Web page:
Procedural guidance during COVID-19 pandemic
The COVID-19 pandemic is having a significant impact on European regulatory activity. Many pharmaceutical companies are being directly and indirectly affected by this global situation and had to modify their working procedures and/or regulatory activities to respond to the demands. Likewise, many Health Authorities are carrying out a prioritisation of activities in order to cover the needs that the current situation demands.
The European Commission, the European Medicines Agency and the Heads of Medicines Agencies network (EC, EMA and HMA, respectively) have assessed the situation and agreed on a number of measures to facilitate the management of marketing authorisations for human medicinal products considered crucial during the pandemic period.
The objective of these measures agreed at European level is to promote regulatory flexibility, facilitate, simplify and accelerate the administrative procedures, as far as possible, in order to respond more efficiently to emerging needs during this period.
With this objective the European Commission, in collaboration with the network of Agencies, published questions and answers on regulatory expectations for medicinal products for human use during the COVID-19 pandemic:
The CMDh has agreed additional questions and answers that provide practical information on how to specifically address and apply the provisions determined by the European Commission for MR/DC procedures:
- Practical guidance of the CMDh for facilitating the handling of processes during the COVID-19 crisis (May 2020) [Track version]
- Template for submission of an application for a Covid-19 exeptional change management process (ECMP) (May 2020)
- Template for Step 3 Notification of implementation (June 2020)
All documents will be updated and supplemented with additional information as appropriate. Any changes related to MR/DCP will be reported in the CMDh press release.
European Medicines Regulatory Network COVID-19 Business Continuity Plan
The development and availability of medicines and vaccines for all patients in the European Union, including those with COVID-19, is the number one priority for the European medicines regulatory network. The EU network has published a plan outlining principles for how the network will ensure that core public and animal health regulatory activities, such as the authorisation, maintenance and supervision of human and veterinary medicines will continue to be carried out during the ongoing COVID-19 pandemic.
This includes, in the first instance, procedures related to potential treatments for COVID-19 and vaccines against the virus, those related to medicines needed to treat COVID-19 patients (including crucial medicines used in intensive care units) and procedures to minimise shortages due to COVID-19. The plan also ensures that the EU regulatory system continues to address all other patients’ needs. It therefore sets out how the assessment of non-COVID-19-related medicines will be undertaken during the COVID-19 pandemic, especially when challenges are encountered, for example, with the unavailability of experts due to illness or the need to look after family members.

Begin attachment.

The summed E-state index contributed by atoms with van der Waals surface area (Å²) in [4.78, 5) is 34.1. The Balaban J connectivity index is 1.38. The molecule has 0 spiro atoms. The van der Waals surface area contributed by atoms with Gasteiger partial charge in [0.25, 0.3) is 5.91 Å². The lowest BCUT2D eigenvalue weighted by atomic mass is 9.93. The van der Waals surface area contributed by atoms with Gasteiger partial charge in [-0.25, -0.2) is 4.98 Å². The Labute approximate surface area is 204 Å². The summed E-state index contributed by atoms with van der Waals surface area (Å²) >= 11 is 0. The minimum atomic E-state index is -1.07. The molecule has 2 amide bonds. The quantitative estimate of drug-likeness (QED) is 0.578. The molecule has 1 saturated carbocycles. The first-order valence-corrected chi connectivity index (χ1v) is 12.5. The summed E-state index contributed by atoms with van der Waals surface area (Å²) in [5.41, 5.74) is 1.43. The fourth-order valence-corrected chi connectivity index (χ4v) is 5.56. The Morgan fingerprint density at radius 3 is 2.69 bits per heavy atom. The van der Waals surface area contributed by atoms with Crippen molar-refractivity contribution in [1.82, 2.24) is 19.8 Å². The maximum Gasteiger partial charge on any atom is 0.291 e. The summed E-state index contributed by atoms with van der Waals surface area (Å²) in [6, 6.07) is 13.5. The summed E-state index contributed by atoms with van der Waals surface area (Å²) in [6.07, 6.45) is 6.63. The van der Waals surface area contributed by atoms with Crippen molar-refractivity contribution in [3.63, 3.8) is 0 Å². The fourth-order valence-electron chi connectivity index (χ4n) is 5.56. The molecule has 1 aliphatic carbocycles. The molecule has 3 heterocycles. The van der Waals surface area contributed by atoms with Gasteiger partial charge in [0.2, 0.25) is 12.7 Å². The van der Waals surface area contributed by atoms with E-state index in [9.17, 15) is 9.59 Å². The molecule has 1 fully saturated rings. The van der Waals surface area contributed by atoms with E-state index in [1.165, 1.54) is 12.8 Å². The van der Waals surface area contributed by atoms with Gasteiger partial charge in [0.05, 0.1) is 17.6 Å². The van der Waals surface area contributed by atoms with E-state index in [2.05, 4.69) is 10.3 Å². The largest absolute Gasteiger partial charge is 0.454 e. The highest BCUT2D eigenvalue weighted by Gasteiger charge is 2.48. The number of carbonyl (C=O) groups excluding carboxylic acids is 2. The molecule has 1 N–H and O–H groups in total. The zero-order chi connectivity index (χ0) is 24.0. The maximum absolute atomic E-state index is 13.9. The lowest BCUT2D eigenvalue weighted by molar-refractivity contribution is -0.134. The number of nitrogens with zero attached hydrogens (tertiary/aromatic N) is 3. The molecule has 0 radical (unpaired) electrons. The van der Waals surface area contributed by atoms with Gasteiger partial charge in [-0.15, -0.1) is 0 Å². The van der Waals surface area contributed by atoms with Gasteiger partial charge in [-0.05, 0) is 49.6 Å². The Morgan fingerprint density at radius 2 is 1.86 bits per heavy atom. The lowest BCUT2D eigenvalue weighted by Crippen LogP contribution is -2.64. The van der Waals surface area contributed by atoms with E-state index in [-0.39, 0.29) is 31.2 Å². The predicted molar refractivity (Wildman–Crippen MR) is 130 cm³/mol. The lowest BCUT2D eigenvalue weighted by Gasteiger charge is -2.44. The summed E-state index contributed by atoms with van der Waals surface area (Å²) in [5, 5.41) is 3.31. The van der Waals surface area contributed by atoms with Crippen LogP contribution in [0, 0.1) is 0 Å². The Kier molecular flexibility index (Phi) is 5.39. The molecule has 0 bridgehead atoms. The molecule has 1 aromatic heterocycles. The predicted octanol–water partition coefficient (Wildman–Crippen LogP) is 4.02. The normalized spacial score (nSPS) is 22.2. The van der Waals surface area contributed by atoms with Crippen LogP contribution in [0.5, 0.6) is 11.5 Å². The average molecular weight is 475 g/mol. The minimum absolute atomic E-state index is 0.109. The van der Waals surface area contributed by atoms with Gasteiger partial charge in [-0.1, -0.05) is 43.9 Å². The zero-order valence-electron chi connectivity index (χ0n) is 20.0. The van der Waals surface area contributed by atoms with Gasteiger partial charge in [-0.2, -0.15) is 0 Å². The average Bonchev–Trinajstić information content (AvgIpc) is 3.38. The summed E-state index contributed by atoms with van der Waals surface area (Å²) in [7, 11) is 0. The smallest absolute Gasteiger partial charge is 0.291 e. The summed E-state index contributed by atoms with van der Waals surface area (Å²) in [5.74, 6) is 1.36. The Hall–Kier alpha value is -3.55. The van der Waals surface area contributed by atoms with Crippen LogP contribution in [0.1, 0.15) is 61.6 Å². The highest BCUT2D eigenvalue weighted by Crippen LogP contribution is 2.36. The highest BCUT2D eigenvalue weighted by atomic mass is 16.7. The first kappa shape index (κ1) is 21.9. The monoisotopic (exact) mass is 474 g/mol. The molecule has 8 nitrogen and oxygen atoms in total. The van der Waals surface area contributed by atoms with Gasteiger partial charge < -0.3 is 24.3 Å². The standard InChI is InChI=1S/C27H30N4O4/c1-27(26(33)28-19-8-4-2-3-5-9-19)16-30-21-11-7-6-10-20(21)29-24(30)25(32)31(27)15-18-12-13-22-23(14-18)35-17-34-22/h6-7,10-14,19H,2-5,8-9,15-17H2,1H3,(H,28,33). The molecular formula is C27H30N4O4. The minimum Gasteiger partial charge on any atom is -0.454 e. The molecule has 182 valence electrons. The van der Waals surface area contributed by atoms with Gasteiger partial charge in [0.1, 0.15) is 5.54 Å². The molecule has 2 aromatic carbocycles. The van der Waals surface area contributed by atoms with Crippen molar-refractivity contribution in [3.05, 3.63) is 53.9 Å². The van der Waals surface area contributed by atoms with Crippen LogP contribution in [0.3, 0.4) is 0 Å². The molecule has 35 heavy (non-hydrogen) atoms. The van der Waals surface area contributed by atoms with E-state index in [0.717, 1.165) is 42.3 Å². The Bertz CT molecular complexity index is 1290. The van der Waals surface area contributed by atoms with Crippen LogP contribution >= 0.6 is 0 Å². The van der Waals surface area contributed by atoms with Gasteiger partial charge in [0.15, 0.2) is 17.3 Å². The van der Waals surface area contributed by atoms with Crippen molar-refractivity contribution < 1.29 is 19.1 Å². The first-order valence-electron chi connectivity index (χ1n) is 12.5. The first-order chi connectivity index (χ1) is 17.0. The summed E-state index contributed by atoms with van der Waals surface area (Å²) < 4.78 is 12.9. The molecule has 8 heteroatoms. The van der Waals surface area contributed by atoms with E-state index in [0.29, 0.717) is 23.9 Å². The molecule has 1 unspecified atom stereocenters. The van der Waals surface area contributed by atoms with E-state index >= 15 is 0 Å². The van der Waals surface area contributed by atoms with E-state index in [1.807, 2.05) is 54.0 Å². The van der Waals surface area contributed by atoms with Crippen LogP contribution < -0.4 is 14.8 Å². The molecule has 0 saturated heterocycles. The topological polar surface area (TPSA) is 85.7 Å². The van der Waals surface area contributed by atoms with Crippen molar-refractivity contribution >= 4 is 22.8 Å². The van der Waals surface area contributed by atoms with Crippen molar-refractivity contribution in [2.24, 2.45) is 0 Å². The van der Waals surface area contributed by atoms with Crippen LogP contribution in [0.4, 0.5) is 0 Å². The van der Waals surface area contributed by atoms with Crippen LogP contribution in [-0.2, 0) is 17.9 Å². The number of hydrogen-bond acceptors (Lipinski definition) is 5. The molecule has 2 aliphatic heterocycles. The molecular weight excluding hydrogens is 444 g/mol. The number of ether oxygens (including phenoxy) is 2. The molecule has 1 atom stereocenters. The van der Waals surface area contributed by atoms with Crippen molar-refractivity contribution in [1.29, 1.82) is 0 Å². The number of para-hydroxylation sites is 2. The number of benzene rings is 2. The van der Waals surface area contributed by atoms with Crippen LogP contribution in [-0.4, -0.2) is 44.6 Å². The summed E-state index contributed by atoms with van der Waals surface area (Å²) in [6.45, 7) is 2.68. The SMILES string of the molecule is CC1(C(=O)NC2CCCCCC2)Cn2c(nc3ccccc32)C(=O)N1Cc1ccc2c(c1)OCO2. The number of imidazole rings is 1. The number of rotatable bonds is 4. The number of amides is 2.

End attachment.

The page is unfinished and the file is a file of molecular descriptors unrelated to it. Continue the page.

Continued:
The plan aims to support the continued functioning of the network as a whole through a consistent approach for all medicines, irrespective of whether they are centrally or nationally authorised.
It includes how Member States could provide back-up for each other, if the disruptions caused by COVID-19 affects their ability to carry out assigned assessments.
Under no circumstances can the assessment of medicines used to treat or prevent COVID-19 be delayed, and Member States must consider their resources and capacity, when putting themselves forward to deal with such an assessment on behalf of the EU.
Delays to the assessment of non-COVID-19-related medicines must also be mitigated as far as possible. Should delays occur for a non-COVID-19 procedure, these will be dealt with according to the details set out in the annexes. Details for medicines subject to the centralised authorisation procedure are outlined in Annex 1 of the document. Arrangements for nationally authorised human medicines are described in Annex 2 and those specific to nationally authorised veterinary medicines are outlined in Annex 3.
More details are provided in the plan. The plan has recently been updated with further information on pharmacovigilance and inspection procedures. It will be reviewed regularly and revised as needed. The EU network will provide further updates and guidance on its implementation as necessary.